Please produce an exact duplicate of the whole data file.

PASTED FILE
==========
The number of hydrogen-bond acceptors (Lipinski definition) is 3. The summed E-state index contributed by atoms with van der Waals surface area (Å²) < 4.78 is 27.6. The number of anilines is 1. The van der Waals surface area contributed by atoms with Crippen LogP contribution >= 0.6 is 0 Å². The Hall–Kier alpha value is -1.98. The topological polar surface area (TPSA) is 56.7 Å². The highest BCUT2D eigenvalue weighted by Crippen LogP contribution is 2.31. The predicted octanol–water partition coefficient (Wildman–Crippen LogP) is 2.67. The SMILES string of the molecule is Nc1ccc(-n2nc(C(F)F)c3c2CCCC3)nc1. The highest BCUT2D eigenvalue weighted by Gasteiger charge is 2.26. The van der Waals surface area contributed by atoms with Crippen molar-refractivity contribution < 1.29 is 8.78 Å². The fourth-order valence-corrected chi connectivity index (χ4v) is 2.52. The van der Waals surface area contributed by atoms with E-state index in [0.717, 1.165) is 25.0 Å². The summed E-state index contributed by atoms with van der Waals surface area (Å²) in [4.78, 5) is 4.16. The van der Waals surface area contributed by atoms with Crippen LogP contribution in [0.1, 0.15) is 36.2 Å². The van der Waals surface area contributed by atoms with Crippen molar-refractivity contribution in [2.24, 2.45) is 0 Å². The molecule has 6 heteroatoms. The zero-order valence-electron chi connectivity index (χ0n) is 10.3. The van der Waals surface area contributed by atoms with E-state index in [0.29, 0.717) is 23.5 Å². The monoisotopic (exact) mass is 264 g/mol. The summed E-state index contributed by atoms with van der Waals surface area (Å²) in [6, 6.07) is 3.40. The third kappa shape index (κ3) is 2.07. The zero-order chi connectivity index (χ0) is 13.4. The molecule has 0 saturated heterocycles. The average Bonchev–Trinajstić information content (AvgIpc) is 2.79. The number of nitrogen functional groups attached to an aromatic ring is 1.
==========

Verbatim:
The number of hydrogen-bond acceptors (Lipinski definition) is 3. The summed E-state index contributed by atoms with van der Waals surface area (Å²) < 4.78 is 27.6. The number of anilines is 1. The van der Waals surface area contributed by atoms with Crippen LogP contribution >= 0.6 is 0 Å². The Hall–Kier alpha value is -1.98. The topological polar surface area (TPSA) is 56.7 Å². The highest BCUT2D eigenvalue weighted by Crippen LogP contribution is 2.31. The predicted octanol–water partition coefficient (Wildman–Crippen LogP) is 2.67. The SMILES string of the molecule is Nc1ccc(-n2nc(C(F)F)c3c2CCCC3)nc1. The highest BCUT2D eigenvalue weighted by Gasteiger charge is 2.26. The van der Waals surface area contributed by atoms with Crippen molar-refractivity contribution < 1.29 is 8.78 Å². The fourth-order valence-corrected chi connectivity index (χ4v) is 2.52. The van der Waals surface area contributed by atoms with E-state index in [0.717, 1.165) is 25.0 Å². The summed E-state index contributed by atoms with van der Waals surface area (Å²) in [4.78, 5) is 4.16. The van der Waals surface area contributed by atoms with Crippen LogP contribution in [0.1, 0.15) is 36.2 Å². The van der Waals surface area contributed by atoms with Crippen molar-refractivity contribution in [2.24, 2.45) is 0 Å². The molecule has 6 heteroatoms. The zero-order valence-electron chi connectivity index (χ0n) is 10.3. The van der Waals surface area contributed by atoms with E-state index in [0.29, 0.717) is 23.5 Å². The monoisotopic (exact) mass is 264 g/mol. The summed E-state index contributed by atoms with van der Waals surface area (Å²) in [6, 6.07) is 3.40. The third kappa shape index (κ3) is 2.07. The zero-order chi connectivity index (χ0) is 13.4. The molecule has 0 saturated heterocycles. The average Bonchev–Trinajstić information content (AvgIpc) is 2.79. The number of nitrogen functional groups attached to an aromatic ring is 1.